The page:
To prove or disprove the suggestions above I tested some them on the Google.com results for Tiger Woods. I was quite surprised to find out that some of the above ranking criteria do not work very well yet. I was literally able to hijack the results. I added 5 tweets in the course of a few minutes. Most of the were rants, others were completely irrelevant. It was intriguing to see which keyword combinations got included in real time results and which did not:

    Showed up in Google real time results:

    1. simple rant tweet – “Tiger Woods seems more important than Barack Obama again. Idiocy of crowds
    2. slightly off topic tweet – “The Tiger Woods way of doing Twitter SEO: Cheat Google real time search like [he] did with his wife ;-)
    3. three #hashtags in a row – “Hello Google: This is #tiger #woods #spam Don’t show it!” (#tigerwoods works as well)
    4. @keyword – “@tigerwoods Buy less Viagra!
    5. off topic exact match homonymous tweet – “OK, last tweet: Tiger woods and jungles are a dangerous place not only for women.

    Didn’t show up in real time results:

    1. off topic no exact match homonymous tweet – “Just testing: In the Indian woods you can meet a tiger
    2. off topic slightly no exact match homonymous – “I love tigers, woods and SEO testing. What about you? ;-)
    3. keyword in domain name tweet – “New blog idea: tigerwoodsseo.com ;-)

    So as you see Google is not as good as it promises and I’d like to see it. Who am i to complain though? Nonetheless I guess Amit Singhal and Matt Cutts have some homework to do over the weekend. They haven’t even filtered the “buy viagra” tweet…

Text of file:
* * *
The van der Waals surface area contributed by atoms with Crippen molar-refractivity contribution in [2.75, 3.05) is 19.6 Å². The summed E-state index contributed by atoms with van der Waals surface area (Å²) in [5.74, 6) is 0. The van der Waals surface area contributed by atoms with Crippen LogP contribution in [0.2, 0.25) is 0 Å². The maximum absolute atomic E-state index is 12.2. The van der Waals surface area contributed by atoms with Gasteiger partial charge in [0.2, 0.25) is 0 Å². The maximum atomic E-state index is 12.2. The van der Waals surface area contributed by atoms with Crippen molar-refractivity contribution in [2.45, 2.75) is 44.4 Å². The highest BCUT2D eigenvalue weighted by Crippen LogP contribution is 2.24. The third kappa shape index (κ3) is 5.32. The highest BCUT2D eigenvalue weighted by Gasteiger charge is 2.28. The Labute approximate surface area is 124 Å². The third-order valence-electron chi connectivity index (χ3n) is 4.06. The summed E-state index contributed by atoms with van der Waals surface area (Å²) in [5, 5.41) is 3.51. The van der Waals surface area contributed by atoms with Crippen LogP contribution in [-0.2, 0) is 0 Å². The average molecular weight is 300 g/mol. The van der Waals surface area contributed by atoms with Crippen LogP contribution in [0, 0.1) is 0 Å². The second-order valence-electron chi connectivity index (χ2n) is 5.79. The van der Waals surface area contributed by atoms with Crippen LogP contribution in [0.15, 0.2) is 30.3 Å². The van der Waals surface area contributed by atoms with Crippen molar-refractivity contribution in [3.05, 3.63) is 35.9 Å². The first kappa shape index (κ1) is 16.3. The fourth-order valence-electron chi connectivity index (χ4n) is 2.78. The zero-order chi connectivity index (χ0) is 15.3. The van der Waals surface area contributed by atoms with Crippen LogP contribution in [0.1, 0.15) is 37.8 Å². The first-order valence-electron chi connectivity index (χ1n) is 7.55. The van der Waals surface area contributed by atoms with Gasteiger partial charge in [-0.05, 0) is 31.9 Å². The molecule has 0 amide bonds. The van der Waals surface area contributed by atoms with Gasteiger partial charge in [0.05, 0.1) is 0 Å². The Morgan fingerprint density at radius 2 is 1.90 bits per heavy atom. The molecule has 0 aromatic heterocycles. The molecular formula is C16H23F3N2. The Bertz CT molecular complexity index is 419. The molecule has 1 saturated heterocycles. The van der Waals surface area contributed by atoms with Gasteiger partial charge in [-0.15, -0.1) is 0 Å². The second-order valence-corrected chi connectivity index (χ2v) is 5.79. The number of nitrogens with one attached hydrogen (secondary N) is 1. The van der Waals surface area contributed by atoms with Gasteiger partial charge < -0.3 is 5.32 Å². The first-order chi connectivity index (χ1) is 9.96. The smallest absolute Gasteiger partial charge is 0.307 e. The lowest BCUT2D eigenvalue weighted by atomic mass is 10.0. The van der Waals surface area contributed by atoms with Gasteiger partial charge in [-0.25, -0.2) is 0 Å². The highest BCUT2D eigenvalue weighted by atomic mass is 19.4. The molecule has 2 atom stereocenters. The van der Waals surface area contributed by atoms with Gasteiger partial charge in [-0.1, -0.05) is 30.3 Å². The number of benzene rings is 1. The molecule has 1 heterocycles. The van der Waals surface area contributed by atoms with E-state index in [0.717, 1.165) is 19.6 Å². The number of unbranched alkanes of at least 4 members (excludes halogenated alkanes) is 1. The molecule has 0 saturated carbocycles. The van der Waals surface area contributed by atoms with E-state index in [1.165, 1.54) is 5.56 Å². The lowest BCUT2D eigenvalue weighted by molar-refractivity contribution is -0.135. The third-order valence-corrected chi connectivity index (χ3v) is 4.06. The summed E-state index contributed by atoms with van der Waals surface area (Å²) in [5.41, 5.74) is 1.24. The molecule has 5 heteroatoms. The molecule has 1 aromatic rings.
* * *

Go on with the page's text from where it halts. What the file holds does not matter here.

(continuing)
Many thanks to Twitter users @scottmcandrew and @matthewdiehl who have supported me while I was testing for this post.

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    ABOUT THE AUTHOR
    I help people with blogs, social media & search. I help you succeed on the Web. I've been online publishing for 15 years. I started back in 1997.

    12 Responses to “Twitter SEO the Tiger Woods Way: How Google Ranks Tweets”

    1. Great post. I think Google’s implementation of Real Time was rushed and we’ll see it change quite a bit over the near future. Will be watching it right along with you. Thanks for the shout out!

    2. Surprised to see what made it through to real time search box, especially the #tiger #woods #spam #hashtags which clearly, concisely stated it was spam and Amit specifically cited them as a key indicator of irrelevancy.

      Google RTS is still an infant and has a lot of growing up to do.

    3. Cal says:

      Definitely want to please Google. Very good info. about #hashtags, limiting them to a very few, very seldom, because I can’t imagine how hot google’s sandpit would be, having experienced Twitter Wood a time or two, following too many at one given time.

    4. Joe says:

      Great article, thanks for testing & giving the Google engineers more homework. when you add backlinks to your website, do you think it ranks better if they’re no follow links. Thanks

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    10. very useful tips.username also important

    11. Carroll B. Merriman says:

      Great article as always!